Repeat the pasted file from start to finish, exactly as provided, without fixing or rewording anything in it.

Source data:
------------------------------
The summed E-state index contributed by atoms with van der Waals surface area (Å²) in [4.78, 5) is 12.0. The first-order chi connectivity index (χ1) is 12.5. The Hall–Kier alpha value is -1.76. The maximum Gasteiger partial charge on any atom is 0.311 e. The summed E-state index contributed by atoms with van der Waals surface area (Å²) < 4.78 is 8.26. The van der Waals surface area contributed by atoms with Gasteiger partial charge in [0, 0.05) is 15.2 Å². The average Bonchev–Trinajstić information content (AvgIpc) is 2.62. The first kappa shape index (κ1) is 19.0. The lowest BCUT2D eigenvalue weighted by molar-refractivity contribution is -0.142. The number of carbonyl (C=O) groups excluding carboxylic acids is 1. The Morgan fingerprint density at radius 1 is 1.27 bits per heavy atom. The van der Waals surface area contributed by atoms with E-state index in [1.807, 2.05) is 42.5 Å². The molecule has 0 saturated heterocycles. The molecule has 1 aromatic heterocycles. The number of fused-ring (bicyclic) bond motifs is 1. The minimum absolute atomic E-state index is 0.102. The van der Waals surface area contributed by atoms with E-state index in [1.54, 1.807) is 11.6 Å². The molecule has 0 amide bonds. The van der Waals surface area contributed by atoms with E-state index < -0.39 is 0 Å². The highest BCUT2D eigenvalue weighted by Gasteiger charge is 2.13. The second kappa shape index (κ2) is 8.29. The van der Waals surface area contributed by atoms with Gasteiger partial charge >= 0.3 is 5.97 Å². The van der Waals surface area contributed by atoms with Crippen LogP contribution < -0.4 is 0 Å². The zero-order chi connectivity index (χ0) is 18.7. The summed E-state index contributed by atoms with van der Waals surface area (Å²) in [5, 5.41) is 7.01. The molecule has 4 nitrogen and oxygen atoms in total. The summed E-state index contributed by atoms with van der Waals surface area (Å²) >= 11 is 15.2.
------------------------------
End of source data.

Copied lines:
The summed E-state index contributed by atoms with van der Waals surface area (Å²) in [4.78, 5) is 12.0. The first-order chi connectivity index (χ1) is 12.5. The Hall–Kier alpha value is -1.76. The maximum Gasteiger partial charge on any atom is 0.311 e. The summed E-state index contributed by atoms with van der Waals surface area (Å²) < 4.78 is 8.26. The van der Waals surface area contributed by atoms with Gasteiger partial charge in [0, 0.05) is 15.2 Å². The average Bonchev–Trinajstić information content (AvgIpc) is 2.62. The first kappa shape index (κ1) is 19.0. The lowest BCUT2D eigenvalue weighted by molar-refractivity contribution is -0.142. The number of carbonyl (C=O) groups excluding carboxylic acids is 1. The Morgan fingerprint density at radius 1 is 1.27 bits per heavy atom. The van der Waals surface area contributed by atoms with E-state index in [1.807, 2.05) is 42.5 Å². The molecule has 0 saturated heterocycles. The molecule has 1 aromatic heterocycles. The number of fused-ring (bicyclic) bond motifs is 1. The minimum absolute atomic E-state index is 0.102. The van der Waals surface area contributed by atoms with E-state index in [1.54, 1.807) is 11.6 Å². The molecule has 0 amide bonds. The van der Waals surface area contributed by atoms with E-state index < -0.39 is 0 Å². The highest BCUT2D eigenvalue weighted by Gasteiger charge is 2.13. The second kappa shape index (κ2) is 8.29. The van der Waals surface area contributed by atoms with Gasteiger partial charge >= 0.3 is 5.97 Å². The van der Waals surface area contributed by atoms with Crippen LogP contribution < -0.4 is 0 Å². The zero-order chi connectivity index (χ0) is 18.7. The summed E-state index contributed by atoms with van der Waals surface area (Å²) in [5, 5.41) is 7.01. The molecule has 4 nitrogen and oxygen atoms in total. The summed E-state index contributed by atoms with van der Waals surface area (Å²) >= 11 is 15.2.